Louisiana Bill Hits Anti-2A Companies Where It Hurts: Their Bottom Line

AP Photo/Mark Lennihan, File

The Louisiana State Bond Commission already has a rule in place requiring bidders to not engage in any anti-2A activities that block gun-related businesses from doing business with them, but now the state legislature is looking to adopt a broader policy that would preclude any anti-gun corporations from doing business with both the state and local government entities. 

The Senate Finance Committee heard testimony on SB 234 on Monday, but deferred a vote on the bill until a future committee hearing. Gun owners, including bill sponsor Sen. Blake Miguez, say the measure is necessary to ensure that gun-related businesses aren't being discriminated against.

“Citizens should not be compelled by their government to fund gun control,” Miguez said.  

The proposal defines “firearm entity” as any business that manufactures, distributes, supplies or sells guns, gun accessories, ammunition or shooter training, and it considers a “firearm trade association” as virtually any pro-gun group. It qualifies discrimination as the act of refusing to do business based solely on the entity’s status as a firearm entity or trade association. 

Testifying in support of the bill, the National Shooting Sport Foundation’s Darren LaSorte told the committee large corporations that provide essential services “are trying to starve us of essential services and ultimately destroy us.”

In the wake of a mass shooting at a Florida high school in 2018, several large corporations — including Citigroup, Bank of America and Walmart — adopted policies to limit their business with gun retailers that don’t adopt simple measures such as performing background checks or prohibiting gun sales to people under 21.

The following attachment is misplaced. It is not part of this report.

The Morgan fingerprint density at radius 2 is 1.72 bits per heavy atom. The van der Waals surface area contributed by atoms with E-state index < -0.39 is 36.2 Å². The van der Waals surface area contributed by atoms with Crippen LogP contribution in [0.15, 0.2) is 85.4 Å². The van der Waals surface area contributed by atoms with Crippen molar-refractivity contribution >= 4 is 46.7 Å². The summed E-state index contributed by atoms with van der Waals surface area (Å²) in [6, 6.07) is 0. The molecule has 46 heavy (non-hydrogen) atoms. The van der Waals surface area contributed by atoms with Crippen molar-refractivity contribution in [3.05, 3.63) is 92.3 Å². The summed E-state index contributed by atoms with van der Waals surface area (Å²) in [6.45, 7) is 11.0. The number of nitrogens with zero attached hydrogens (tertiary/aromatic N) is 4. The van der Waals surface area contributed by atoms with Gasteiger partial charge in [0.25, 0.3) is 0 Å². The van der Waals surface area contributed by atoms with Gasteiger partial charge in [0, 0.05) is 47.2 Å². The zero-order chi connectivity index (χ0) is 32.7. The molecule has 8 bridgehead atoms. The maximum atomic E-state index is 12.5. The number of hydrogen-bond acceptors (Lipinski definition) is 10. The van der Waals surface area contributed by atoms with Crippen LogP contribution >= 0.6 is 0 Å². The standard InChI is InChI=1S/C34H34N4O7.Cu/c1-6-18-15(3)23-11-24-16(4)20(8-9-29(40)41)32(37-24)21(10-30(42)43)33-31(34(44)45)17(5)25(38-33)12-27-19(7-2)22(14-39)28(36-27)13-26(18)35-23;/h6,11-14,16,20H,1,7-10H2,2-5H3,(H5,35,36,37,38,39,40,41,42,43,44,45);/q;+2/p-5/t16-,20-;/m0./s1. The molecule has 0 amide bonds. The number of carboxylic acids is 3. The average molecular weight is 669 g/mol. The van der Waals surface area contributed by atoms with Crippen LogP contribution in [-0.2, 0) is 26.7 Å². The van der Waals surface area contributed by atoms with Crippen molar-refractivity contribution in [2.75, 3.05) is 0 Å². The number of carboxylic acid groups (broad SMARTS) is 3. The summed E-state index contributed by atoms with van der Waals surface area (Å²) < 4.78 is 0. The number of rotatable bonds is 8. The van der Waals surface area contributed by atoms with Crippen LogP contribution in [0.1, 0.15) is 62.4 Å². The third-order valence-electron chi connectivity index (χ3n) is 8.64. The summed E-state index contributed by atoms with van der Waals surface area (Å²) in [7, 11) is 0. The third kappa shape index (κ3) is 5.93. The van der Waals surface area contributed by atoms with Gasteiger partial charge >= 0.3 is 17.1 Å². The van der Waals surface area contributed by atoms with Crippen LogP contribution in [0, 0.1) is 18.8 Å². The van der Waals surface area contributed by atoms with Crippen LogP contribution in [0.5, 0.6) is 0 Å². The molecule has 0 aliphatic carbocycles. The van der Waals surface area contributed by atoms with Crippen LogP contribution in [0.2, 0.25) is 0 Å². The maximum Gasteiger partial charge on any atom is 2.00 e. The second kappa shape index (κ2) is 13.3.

... Joe Gendron, a lobbyist for the Louisiana Bankers Association, told the committee his organization is concerned with how the measure would be enforced. Miguez has proposed an amendment that would authorize the state attorney general or any local district attorney to void any contracts deemed to be in violation and sue the violating companies for fraud, breach of contract or on any other legal grounds.  

“We do have some concerns about that — putting one person … just to be able to unilaterally make that decision and actually void a contract,” Gendron said. “It’s one thing to not enter a contract. It’s one thing to not renew a contract, but to have one person that can just say, ‘This is null and void by my reading,’ we are concerned about.”

Well, it wouldn't just be one person. There are 64 parishes in the state, so that means there'd be 65 individuals who could void any contract involving a company that discriminates against the firearms industry. And the denial wouldn't be based on subjective standards. There's a clear bright line between what is acceptable and what is not allowed, so the affected companies shouldn't have any problem figuring out if they're eligible for state or local contracts. 

There is one tweak that I'd like to see, however. As the bill is currently written, companies would have to refuse to do business with "firearm entities" because of what they sell, but they'd still be free and clear to require companies to adopt policies or standards that go beyond state and federal law. That's also a form of discrimination, but it wouldn't be covered under SB 234, at least in its current form. I'd like to see "discrimination" defined to include any mandate that requires firearm entities to "voluntarily" adopt gun control restrictions above local, state, and federal law before they can do business with these financial institutions. 

Still, even as written the bill is a big step in the right direction, and would likely cause at least some CEOs to think twice before using their position to push for private sector gun controls. If they want to do so that's on them, but there will be consequences to their bottom line if they want to engage in corporate activism against our fundamental civil rights.